Wednesday, November 20, 2013
façade: Pamela Tiffin
Pamela Tiffin. Even the name has the perfect movie-starlet allure, circa 1960.
Tiffin's star shined briefly in the early 1960s when she made an auspicious Hollywood debut in three major back-to-back films, starting with Peter Glenville's 1961 adaptation of the Tennessee Williams play, "Summer and Smoke," starring Geraldine Page and Laurence Harvey. She followed this later the same year with a game, comic turn in Billy Wilder's "One, Two, Three" and in José Ferrer's remake of the Rodgers and Hammerstein musical, "State Fair," in 1962.
And then, it suddenly seemed over. A list of forgettable, youth-oriented films followed and then a turn in Italian films before she retired. She was married briefly to New York editor Clay Felker and, when last reported, was married to Edmondo Danon and lives with Danon and their two daughters in Manhattan.
Tiffin was a wisp of an actress, turning in small, quiet and yet craft-like performance in those first three films. Her rendition of "It Might as Well Be Spring" in "State Fair" (whether dubbed or not) is downright palpable, a beautiful moment in an otherwise forgotten film. I sense that she was an actress who needed the protection and direction of the studio system, which was on its last leg when Tiffin came along.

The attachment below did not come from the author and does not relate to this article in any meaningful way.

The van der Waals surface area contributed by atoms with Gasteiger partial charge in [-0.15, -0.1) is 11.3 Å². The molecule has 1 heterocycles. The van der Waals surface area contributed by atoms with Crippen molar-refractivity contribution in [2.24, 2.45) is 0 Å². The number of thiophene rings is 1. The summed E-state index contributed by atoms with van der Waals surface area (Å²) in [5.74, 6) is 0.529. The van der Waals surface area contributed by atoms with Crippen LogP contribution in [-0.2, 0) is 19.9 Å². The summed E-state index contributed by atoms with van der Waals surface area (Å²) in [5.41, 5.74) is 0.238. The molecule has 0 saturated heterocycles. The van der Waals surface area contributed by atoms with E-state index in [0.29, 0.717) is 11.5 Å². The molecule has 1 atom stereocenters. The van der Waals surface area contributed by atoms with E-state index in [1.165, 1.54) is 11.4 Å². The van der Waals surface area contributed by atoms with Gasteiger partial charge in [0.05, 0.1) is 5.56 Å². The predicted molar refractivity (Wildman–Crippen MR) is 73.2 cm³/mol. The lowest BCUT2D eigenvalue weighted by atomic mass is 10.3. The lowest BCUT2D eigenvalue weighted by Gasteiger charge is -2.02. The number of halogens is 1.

A few other noteworthy titles dot her filmography - John Sturges' "The Hallelujah Trail" (1965), Jack Smight's "Harper" (1966) and Jerry Paris' delightful "Viva, Max!" (1969) - but her potential was never truly fulfilled.
In 1964, she made "The Pleasure Seekers," Jean Negulesco's remake of his 1954 romance, "Three Coins in the Fountain," with co-stars Ann-Margret and Carol Lynley, who were probably her chief rivals at auditions in those days. In the early '60s, in terms of ingenués, they were the only game in town - the resident blonde, redhead and brunette.
(Artwork: Pamela Tiffin on the cover of a summer 1962 issue of Screen Stories, which profiles her film, "State Fair," inside)